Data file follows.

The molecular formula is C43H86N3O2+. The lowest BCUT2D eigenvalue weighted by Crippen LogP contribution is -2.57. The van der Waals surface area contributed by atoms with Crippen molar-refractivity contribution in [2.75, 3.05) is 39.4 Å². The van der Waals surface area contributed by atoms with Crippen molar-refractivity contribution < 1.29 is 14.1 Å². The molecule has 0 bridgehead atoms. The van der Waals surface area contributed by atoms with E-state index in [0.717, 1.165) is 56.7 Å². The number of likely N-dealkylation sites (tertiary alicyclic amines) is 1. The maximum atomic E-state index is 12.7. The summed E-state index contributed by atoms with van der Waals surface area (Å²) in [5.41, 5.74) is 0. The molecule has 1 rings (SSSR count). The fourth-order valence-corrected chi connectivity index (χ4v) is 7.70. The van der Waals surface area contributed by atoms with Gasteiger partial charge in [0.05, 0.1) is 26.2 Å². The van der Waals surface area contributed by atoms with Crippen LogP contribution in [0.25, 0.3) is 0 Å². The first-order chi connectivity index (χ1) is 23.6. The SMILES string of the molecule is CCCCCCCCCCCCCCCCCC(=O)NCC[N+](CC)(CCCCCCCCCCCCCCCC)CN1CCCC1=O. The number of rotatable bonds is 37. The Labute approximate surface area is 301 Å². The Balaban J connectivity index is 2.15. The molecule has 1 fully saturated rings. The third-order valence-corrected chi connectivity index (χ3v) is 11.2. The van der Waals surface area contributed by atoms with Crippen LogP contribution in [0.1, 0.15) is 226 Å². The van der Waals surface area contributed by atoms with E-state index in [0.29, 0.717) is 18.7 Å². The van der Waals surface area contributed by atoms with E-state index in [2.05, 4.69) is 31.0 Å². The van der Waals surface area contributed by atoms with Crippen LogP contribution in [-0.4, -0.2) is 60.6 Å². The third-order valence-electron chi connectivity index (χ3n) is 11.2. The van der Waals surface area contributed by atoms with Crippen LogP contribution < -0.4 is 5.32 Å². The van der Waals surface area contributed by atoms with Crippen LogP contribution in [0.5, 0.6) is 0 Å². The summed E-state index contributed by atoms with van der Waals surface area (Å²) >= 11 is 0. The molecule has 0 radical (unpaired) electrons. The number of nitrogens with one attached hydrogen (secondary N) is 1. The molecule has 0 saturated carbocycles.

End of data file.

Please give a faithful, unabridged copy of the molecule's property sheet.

The molecular formula is C43H86N3O2+. The lowest BCUT2D eigenvalue weighted by Crippen LogP contribution is -2.57. The van der Waals surface area contributed by atoms with Crippen molar-refractivity contribution in [2.75, 3.05) is 39.4 Å². The van der Waals surface area contributed by atoms with Crippen molar-refractivity contribution < 1.29 is 14.1 Å². The molecule has 0 bridgehead atoms. The van der Waals surface area contributed by atoms with E-state index in [0.717, 1.165) is 56.7 Å². The number of likely N-dealkylation sites (tertiary alicyclic amines) is 1. The maximum atomic E-state index is 12.7. The summed E-state index contributed by atoms with van der Waals surface area (Å²) in [5.41, 5.74) is 0. The molecule has 1 rings (SSSR count). The fourth-order valence-corrected chi connectivity index (χ4v) is 7.70. The van der Waals surface area contributed by atoms with Gasteiger partial charge in [0.05, 0.1) is 26.2 Å². The van der Waals surface area contributed by atoms with Crippen LogP contribution in [0.25, 0.3) is 0 Å². The first-order chi connectivity index (χ1) is 23.6. The SMILES string of the molecule is CCCCCCCCCCCCCCCCCC(=O)NCC[N+](CC)(CCCCCCCCCCCCCCCC)CN1CCCC1=O. The number of rotatable bonds is 37. The Labute approximate surface area is 301 Å². The Balaban J connectivity index is 2.15. The molecule has 1 fully saturated rings. The third-order valence-corrected chi connectivity index (χ3v) is 11.2. The van der Waals surface area contributed by atoms with Crippen LogP contribution in [0.1, 0.15) is 226 Å². The van der Waals surface area contributed by atoms with E-state index in [0.29, 0.717) is 18.7 Å². The van der Waals surface area contributed by atoms with E-state index in [2.05, 4.69) is 31.0 Å². The van der Waals surface area contributed by atoms with Crippen LogP contribution in [-0.4, -0.2) is 60.6 Å². The third-order valence-electron chi connectivity index (χ3n) is 11.2. The van der Waals surface area contributed by atoms with Crippen LogP contribution < -0.4 is 5.32 Å². The van der Waals surface area contributed by atoms with Crippen LogP contribution in [0.5, 0.6) is 0 Å². The summed E-state index contributed by atoms with van der Waals surface area (Å²) >= 11 is 0. The molecule has 0 radical (unpaired) electrons. The number of nitrogens with one attached hydrogen (secondary N) is 1. The molecule has 0 saturated carbocycles.